GPG Key Signing Party

Last Thursday we had GPG Key & CAcert Signing party at SUSE office inviting anybody who wants to get his key signed. I would say, that it went quite well, we had about 20 people showing up, we had some fun, and we now trust each other some more!

GPG Key Signing

We started with GPG key signing. You know, the ussual stuff. Two rows moving against each other, people exchanging paper slips

Signing keys

For actually signing keys at home, we recommended people to use signing-party package and caff in particular. It’s easy to use tool as long as you can send mails from command line (there are some options to set up against SMTP directly, but I run into some issues). All you need to do is to call

caff HASH

and it will download the key, show you identities and fingerprint, sign it for you and send each signed identity to the owner by itself vie e-mail. And all that with nice wizard. It can’t be simpler than that.

Importing signatures

When my signed keys started coming back, I was wondering how do I process them. It was simply too many emails. I searched a little bit, but I get too lazy quite soon, so as I have all my mails stored locally in Maildir by offlineimap, I just wrote a following one liner to import them all.

grep -Rl 'Your signed' INBOX | while read i; do 
        gpg -d "$i" | gpg --import -a;

Maybe somebody will find it useful as well, maybe somebody more experienced will tell me in comments how to do it correctly 😉


One friend of mine – Theo – really wanted to be able to issue CAcert certificates, so we added CAcert assurance to the program. For those who doesn’t know, CAcert is nonprofit certification authority based on web of trust. You’ll get verified by volunteers and when enough of them trusts you enough, you are trusted by authority itself. When people are verifying you, they give you some points based on how they are trusted and how do they trust you. Once you get 50 points, you are trusted enough to get your certificate signed and once you have 100, you are trusted enough to start verifying other people (after a little quiz to make sure you know what are you doing).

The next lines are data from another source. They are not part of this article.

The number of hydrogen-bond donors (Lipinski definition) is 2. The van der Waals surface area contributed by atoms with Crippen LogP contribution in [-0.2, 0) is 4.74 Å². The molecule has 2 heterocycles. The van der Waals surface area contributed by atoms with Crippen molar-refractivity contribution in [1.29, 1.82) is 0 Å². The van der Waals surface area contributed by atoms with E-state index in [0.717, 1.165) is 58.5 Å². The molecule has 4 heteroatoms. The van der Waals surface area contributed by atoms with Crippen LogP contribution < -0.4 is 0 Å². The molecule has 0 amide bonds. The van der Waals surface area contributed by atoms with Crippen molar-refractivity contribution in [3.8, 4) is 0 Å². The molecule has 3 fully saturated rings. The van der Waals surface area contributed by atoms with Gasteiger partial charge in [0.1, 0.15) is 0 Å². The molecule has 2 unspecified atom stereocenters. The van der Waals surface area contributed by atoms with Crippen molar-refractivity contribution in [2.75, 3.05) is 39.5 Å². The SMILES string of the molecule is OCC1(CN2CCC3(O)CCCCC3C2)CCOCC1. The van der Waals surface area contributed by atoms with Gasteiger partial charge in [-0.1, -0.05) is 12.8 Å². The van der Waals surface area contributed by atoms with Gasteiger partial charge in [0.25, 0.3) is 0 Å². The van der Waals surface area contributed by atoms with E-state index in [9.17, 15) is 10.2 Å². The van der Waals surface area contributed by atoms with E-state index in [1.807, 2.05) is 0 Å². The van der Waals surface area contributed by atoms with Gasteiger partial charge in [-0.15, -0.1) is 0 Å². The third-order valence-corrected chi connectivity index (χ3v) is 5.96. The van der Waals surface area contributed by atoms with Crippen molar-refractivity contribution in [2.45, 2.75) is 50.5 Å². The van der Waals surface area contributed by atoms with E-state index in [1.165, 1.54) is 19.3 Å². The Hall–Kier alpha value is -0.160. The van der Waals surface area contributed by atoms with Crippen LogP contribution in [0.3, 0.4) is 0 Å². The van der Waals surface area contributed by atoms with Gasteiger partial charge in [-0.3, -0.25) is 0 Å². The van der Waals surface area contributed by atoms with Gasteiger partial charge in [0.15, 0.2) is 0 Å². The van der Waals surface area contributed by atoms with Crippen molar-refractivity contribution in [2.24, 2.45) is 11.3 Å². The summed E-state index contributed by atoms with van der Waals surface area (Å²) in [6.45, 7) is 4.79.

I knew that my colleague Michal čihař is able and willing to issue some points but as he was starting with issuing 10 and I with 15, I also asked few nearby living assurers from CAcert website. Unfortunately I got no reply, but we were organizing everything quite quickly. But we had another colleague – Martin Vidner – showing up and being able to issue some points. I assured another 11 people on the party and now I can give out 25 points. As well as Michal and I guess Martin is now somewhere around 20 as well. So it means that if you need to be able to issue CAcert certificates, visiting just SUSE office in Prague is enough! But still, contact us beforehand, sometimes we do have a vacation 😉